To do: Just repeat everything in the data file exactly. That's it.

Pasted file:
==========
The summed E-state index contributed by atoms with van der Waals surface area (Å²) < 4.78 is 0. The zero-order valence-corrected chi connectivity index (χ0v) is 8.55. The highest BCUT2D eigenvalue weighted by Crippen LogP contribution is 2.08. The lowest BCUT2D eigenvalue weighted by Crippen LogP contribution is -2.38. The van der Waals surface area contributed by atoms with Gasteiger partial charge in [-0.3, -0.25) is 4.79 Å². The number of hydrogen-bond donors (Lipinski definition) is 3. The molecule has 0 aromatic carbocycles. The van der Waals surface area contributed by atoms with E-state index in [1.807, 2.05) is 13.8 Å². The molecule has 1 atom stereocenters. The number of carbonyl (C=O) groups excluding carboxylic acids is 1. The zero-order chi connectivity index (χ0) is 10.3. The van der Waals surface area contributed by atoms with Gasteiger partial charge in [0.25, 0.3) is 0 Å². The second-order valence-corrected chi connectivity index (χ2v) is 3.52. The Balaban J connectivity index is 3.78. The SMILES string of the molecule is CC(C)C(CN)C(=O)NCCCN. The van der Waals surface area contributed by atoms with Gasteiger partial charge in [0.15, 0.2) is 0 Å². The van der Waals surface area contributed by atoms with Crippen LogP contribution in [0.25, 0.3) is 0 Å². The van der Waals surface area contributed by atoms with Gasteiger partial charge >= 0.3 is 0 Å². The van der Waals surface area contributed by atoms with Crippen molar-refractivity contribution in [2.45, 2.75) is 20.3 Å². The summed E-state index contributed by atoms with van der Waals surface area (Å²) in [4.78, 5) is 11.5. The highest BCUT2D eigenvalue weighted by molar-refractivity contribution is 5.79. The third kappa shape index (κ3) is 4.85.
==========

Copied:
The summed E-state index contributed by atoms with van der Waals surface area (Å²) < 4.78 is 0. The zero-order valence-corrected chi connectivity index (χ0v) is 8.55. The highest BCUT2D eigenvalue weighted by Crippen LogP contribution is 2.08. The lowest BCUT2D eigenvalue weighted by Crippen LogP contribution is -2.38. The van der Waals surface area contributed by atoms with Gasteiger partial charge in [-0.3, -0.25) is 4.79 Å². The number of hydrogen-bond donors (Lipinski definition) is 3. The molecule has 0 aromatic carbocycles. The van der Waals surface area contributed by atoms with E-state index in [1.807, 2.05) is 13.8 Å². The molecule has 1 atom stereocenters. The number of carbonyl (C=O) groups excluding carboxylic acids is 1. The zero-order chi connectivity index (χ0) is 10.3. The van der Waals surface area contributed by atoms with Gasteiger partial charge in [0.25, 0.3) is 0 Å². The second-order valence-corrected chi connectivity index (χ2v) is 3.52. The Balaban J connectivity index is 3.78. The SMILES string of the molecule is CC(C)C(CN)C(=O)NCCCN. The van der Waals surface area contributed by atoms with Gasteiger partial charge in [0.15, 0.2) is 0 Å². The van der Waals surface area contributed by atoms with Crippen LogP contribution in [0.25, 0.3) is 0 Å². The van der Waals surface area contributed by atoms with Gasteiger partial charge >= 0.3 is 0 Å². The van der Waals surface area contributed by atoms with Crippen molar-refractivity contribution in [2.45, 2.75) is 20.3 Å². The summed E-state index contributed by atoms with van der Waals surface area (Å²) in [4.78, 5) is 11.5. The highest BCUT2D eigenvalue weighted by molar-refractivity contribution is 5.79. The third kappa shape index (κ3) is 4.85.